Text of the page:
How to kill an entrepreneur

 

It’s not that I blame parents and education for diminishing self-esteem or confidence entirely. I am, after all, a schoolteacher and I take pride in that. We love to showcase children’s accomplishments and the part that might interfere with creativity is truly not our choice. We, like millions of professionals in this world, must do as we are told. The Robin Williams’ of this world are the exception not the rule. They are also fictional. And in the end of Dead Poets Society, he was fired.

Creativity and self-esteem is crucial for the entrepreneur. In fact the entrepreneur is one of the most creative of all business professionals. The fact of the matter is she has probably been wildly creative and successful in her artistic endeavours since elementary school, when her abilities were admired. Her thinking was off-beat, it ventured off the “beaten path.” Something happened in her later years in school, and it convinced her that she wasn’t as talented or that her talent had no use.

There is an artistic exercise I have used with my class where the teacher passes around an ordinary object such as a pencil. The children’s job is to imagine another use for the object  I passed around a pencil in a grade 3 class. They came up with fabulous and funny ideas. The paper clip story may be a hoax since it originated from a lesson experiment in a research study. Kindergarten children were asked to find new uses for a paper clip and their ideas were incredible. Grade 7 students were asked to do the same and their ideas were limited. Here’s a great idea for a box of junior mints.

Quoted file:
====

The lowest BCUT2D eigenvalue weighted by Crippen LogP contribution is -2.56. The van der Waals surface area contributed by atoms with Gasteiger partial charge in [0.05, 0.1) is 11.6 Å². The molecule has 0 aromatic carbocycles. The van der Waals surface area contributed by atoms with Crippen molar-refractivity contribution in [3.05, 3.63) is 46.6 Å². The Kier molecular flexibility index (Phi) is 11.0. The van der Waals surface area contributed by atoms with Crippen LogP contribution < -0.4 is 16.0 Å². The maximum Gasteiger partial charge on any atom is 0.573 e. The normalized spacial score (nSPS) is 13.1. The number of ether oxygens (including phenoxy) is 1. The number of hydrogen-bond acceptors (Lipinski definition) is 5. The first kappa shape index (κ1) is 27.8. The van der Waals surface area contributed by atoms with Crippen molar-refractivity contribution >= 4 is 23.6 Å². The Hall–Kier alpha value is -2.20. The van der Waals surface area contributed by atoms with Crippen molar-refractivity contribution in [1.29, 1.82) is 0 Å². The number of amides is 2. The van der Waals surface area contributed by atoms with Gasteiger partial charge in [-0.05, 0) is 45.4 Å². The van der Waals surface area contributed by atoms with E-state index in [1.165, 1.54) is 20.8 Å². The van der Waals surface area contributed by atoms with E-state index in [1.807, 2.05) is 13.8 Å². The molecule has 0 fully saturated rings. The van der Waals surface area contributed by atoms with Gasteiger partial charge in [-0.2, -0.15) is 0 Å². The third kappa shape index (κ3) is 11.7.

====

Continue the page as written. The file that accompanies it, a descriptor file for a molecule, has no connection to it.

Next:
When teachers and parents talk about the fine arts they state with confidence that those accomplishment aren’t important because “that’s not what gets people jobs.” That’s the beginning of the end of a budding entrepreneur.

Our perspective on the usefulness of the arts is limited. We don’t consider that Pixar was created when science met art. All entrepreneurs need creativity and imagination or there wouldn’t be entrepreneurs. Imagine how dull this world would be without them. Not to mention terribly behind the times. Yes Facebook and LinkedIn came from a science but it was a creative thinker that invented social media.

Think about that the next time someone tells you that you can’t draw, sing, dance or write poetry. Think about that the next time someone tells you that your business idea won’t work. What do unimaginative people know about making a living from something unorthodox? Nothing. Because a long time ago, we all stole it from them. And when these kids become adults with an entrepreneurial bent, we discourage them from letting their good ideas take them to a new level of success. Apparently we don’t just fail in school. We fail life lessons too.

 

 

 

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